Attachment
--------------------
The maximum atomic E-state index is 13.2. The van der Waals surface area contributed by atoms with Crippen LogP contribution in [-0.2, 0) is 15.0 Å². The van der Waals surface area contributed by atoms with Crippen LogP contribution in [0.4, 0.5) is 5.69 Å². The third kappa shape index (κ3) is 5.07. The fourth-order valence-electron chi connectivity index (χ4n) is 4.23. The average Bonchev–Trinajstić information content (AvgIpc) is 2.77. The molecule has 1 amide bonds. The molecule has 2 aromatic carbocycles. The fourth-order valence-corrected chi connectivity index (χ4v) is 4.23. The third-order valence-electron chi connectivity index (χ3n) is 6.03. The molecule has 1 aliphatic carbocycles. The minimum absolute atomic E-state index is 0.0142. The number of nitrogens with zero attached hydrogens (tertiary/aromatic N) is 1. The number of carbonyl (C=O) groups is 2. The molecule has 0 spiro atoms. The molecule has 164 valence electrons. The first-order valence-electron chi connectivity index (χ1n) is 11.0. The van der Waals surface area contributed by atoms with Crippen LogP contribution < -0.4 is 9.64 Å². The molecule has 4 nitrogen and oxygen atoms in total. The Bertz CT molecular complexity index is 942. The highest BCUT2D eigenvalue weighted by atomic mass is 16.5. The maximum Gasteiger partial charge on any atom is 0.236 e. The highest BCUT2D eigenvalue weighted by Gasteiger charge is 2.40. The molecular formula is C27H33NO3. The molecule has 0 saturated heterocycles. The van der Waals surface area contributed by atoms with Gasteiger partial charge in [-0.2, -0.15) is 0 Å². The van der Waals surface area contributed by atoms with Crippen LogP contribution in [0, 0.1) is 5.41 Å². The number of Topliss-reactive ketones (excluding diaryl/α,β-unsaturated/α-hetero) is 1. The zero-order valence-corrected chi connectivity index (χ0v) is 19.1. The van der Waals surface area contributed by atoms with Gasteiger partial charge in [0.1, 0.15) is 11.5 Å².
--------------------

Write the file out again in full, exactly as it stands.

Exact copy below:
The maximum atomic E-state index is 13.2. The van der Waals surface area contributed by atoms with Crippen LogP contribution in [-0.2, 0) is 15.0 Å². The van der Waals surface area contributed by atoms with Crippen LogP contribution in [0.4, 0.5) is 5.69 Å². The third kappa shape index (κ3) is 5.07. The fourth-order valence-electron chi connectivity index (χ4n) is 4.23. The average Bonchev–Trinajstić information content (AvgIpc) is 2.77. The molecule has 1 amide bonds. The molecule has 2 aromatic carbocycles. The fourth-order valence-corrected chi connectivity index (χ4v) is 4.23. The third-order valence-electron chi connectivity index (χ3n) is 6.03. The molecule has 1 aliphatic carbocycles. The minimum absolute atomic E-state index is 0.0142. The number of nitrogens with zero attached hydrogens (tertiary/aromatic N) is 1. The number of carbonyl (C=O) groups is 2. The molecule has 0 spiro atoms. The molecule has 164 valence electrons. The first-order valence-electron chi connectivity index (χ1n) is 11.0. The van der Waals surface area contributed by atoms with Crippen LogP contribution < -0.4 is 9.64 Å². The molecule has 4 nitrogen and oxygen atoms in total. The Bertz CT molecular complexity index is 942. The highest BCUT2D eigenvalue weighted by atomic mass is 16.5. The maximum Gasteiger partial charge on any atom is 0.236 e. The highest BCUT2D eigenvalue weighted by Gasteiger charge is 2.40. The molecular formula is C27H33NO3. The molecule has 0 saturated heterocycles. The van der Waals surface area contributed by atoms with Gasteiger partial charge in [-0.2, -0.15) is 0 Å². The van der Waals surface area contributed by atoms with Crippen LogP contribution in [0, 0.1) is 5.41 Å². The number of Topliss-reactive ketones (excluding diaryl/α,β-unsaturated/α-hetero) is 1. The zero-order valence-corrected chi connectivity index (χ0v) is 19.1. The van der Waals surface area contributed by atoms with Gasteiger partial charge in [0.1, 0.15) is 11.5 Å².